Takeaways from the Nike TOC: Salpointe Catholic poised for another strong season

The Nike Tournament of Champions made its return to Phoenix following a hiatus in 2020, attracting some of the top high school girls basketball programs from across the country for the four-day competition. Featuring teams from 26 different states and Canada, it’s one of the premiere girls basketball competitions. The Salpointe Catholic Lancers, last year’s 4A State Runner-ups, were among one of the 96 teams who participated in this year’s event. 

“The experience has been great,” coach Joseph Luevano said. “We played against some incredibly tough competition and we were unknowingly placed in a very tough bracket where if you lost, your reward was having to face another incredibly talented, angry team.”

While the Lancers went 1-3 in the tournament, there was a lot the team was able to gain from the opportunity. This year’s Lancer squad features a mix of experience, with two freshmen who hold key roles on the court. It also features three solid upperclassmen who return from last season with experience, and a key defensive senior player. 

“We have an interesting team dynamic this year that’s much different than last year,” Luevano said. “The strength of this team is how hard they play and that they are incredibly tough athletes that are becoming more and more resilient.”

Luevano credited Salpointe strength and conditioning coach Carla Garrett for the team’s improved toughness and mental grit. Garrett has been pushing the girls to their limits in the weight room, helping them mentally prepare for physical battles like the ones they faced over the weekend.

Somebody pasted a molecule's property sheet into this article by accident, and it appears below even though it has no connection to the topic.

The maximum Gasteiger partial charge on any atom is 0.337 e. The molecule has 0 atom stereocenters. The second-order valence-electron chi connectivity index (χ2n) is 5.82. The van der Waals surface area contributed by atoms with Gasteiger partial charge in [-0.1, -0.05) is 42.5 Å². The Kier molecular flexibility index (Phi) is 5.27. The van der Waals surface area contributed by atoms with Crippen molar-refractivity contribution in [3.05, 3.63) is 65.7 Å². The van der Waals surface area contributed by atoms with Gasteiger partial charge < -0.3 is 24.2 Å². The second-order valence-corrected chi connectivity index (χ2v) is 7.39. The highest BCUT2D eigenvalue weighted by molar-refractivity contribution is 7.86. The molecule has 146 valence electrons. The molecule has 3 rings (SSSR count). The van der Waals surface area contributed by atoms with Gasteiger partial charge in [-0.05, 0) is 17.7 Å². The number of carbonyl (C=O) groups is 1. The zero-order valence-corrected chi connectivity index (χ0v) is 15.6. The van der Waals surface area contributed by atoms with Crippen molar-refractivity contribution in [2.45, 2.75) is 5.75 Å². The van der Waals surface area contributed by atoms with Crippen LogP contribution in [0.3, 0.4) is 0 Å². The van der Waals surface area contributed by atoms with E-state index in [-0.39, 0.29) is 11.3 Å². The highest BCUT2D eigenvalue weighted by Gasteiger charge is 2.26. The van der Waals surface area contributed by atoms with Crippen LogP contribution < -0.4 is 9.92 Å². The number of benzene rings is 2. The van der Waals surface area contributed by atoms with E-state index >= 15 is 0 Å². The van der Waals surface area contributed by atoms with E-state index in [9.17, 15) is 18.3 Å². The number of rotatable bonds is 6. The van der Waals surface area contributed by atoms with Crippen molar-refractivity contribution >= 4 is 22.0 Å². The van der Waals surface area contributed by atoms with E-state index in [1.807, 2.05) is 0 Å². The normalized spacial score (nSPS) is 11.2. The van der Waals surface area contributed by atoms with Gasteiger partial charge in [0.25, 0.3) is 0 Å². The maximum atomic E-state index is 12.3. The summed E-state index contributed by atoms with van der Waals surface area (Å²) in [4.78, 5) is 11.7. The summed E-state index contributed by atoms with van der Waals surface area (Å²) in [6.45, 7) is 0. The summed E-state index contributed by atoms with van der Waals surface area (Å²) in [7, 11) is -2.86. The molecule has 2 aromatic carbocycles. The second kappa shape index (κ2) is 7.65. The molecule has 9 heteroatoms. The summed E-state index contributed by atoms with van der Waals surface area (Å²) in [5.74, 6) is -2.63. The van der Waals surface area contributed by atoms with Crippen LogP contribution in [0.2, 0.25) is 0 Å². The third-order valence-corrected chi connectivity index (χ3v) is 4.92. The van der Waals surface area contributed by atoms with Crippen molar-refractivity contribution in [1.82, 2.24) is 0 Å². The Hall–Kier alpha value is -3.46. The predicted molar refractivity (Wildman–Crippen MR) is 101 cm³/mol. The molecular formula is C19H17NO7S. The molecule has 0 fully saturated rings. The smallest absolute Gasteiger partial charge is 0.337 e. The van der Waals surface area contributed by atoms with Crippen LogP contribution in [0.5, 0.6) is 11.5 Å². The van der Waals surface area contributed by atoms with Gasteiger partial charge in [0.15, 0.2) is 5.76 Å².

Salpointe tipped off on Saturday against Clovis West, a highly defensive team out of California. The Lancers were able to keep it close to start things off, but unfortunately couldn’t hold on in the end. 

Salpointe had the lead to close out the first, with the final bucket coming from freshman Hannah Williams

“[Williams] joined us early in June and played with us throughout the summer, so that greatly benefited her, and us, as well,” Luevano said. “She’s a sponge on the court and she’s learning rapidly how to improve her game. The last few games she’s become more aggressive, more comfortable and she’s starting to dominate in the paint.” 

Another freshman, Allison Even, came off the bench to put up a couple points of her own, with junior Bria Medina hitting the final shot before halftime to give Salpointe a 30-26 lead going into the locker room. 

“Bria is one of the most underrated athletes in the state,” Luevano said. “She has worked very hard to improve her shot and she’s shooting the three at a strong percentage this season… Bria works very hard to prove she can handle anything and play against anyone. I probably challenge her most and she often aces those challenges.”